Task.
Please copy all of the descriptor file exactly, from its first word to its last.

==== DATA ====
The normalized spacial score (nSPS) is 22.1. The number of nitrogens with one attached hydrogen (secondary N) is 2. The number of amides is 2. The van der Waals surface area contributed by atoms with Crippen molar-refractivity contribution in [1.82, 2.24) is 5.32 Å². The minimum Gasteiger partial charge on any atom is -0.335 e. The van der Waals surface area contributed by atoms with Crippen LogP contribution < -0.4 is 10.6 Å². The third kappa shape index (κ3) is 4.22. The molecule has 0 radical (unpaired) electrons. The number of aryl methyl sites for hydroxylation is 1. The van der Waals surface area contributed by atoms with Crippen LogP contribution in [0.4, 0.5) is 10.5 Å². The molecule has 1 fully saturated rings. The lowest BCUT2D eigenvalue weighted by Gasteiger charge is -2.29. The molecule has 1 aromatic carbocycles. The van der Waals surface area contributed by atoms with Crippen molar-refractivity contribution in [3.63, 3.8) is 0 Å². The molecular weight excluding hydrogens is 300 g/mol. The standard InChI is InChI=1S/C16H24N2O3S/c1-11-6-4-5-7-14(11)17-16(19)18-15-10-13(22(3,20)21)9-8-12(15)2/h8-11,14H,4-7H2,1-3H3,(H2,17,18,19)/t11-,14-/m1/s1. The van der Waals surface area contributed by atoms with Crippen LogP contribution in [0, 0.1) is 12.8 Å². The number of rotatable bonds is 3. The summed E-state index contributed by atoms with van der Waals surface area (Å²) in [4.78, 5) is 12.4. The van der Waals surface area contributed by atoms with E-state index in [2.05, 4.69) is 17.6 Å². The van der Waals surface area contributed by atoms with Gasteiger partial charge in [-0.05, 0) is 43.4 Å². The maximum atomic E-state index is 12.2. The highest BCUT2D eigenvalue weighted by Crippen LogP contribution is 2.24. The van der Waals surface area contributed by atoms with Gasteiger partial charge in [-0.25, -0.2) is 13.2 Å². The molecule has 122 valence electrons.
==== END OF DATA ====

The normalized spacial score (nSPS) is 22.1. The number of nitrogens with one attached hydrogen (secondary N) is 2. The number of amides is 2. The van der Waals surface area contributed by atoms with Crippen molar-refractivity contribution in [1.82, 2.24) is 5.32 Å². The minimum Gasteiger partial charge on any atom is -0.335 e. The van der Waals surface area contributed by atoms with Crippen LogP contribution < -0.4 is 10.6 Å². The third kappa shape index (κ3) is 4.22. The molecule has 0 radical (unpaired) electrons. The number of aryl methyl sites for hydroxylation is 1. The van der Waals surface area contributed by atoms with Crippen LogP contribution in [0.4, 0.5) is 10.5 Å². The molecule has 1 fully saturated rings. The lowest BCUT2D eigenvalue weighted by Gasteiger charge is -2.29. The molecule has 1 aromatic carbocycles. The van der Waals surface area contributed by atoms with Crippen molar-refractivity contribution in [3.63, 3.8) is 0 Å². The molecular weight excluding hydrogens is 300 g/mol. The standard InChI is InChI=1S/C16H24N2O3S/c1-11-6-4-5-7-14(11)17-16(19)18-15-10-13(22(3,20)21)9-8-12(15)2/h8-11,14H,4-7H2,1-3H3,(H2,17,18,19)/t11-,14-/m1/s1. The van der Waals surface area contributed by atoms with Crippen LogP contribution in [0, 0.1) is 12.8 Å². The number of rotatable bonds is 3. The summed E-state index contributed by atoms with van der Waals surface area (Å²) in [4.78, 5) is 12.4. The van der Waals surface area contributed by atoms with E-state index in [2.05, 4.69) is 17.6 Å². The van der Waals surface area contributed by atoms with Gasteiger partial charge in [-0.05, 0) is 43.4 Å². The maximum atomic E-state index is 12.2. The highest BCUT2D eigenvalue weighted by Crippen LogP contribution is 2.24. The van der Waals surface area contributed by atoms with Gasteiger partial charge in [-0.25, -0.2) is 13.2 Å². The molecule has 122 valence electrons.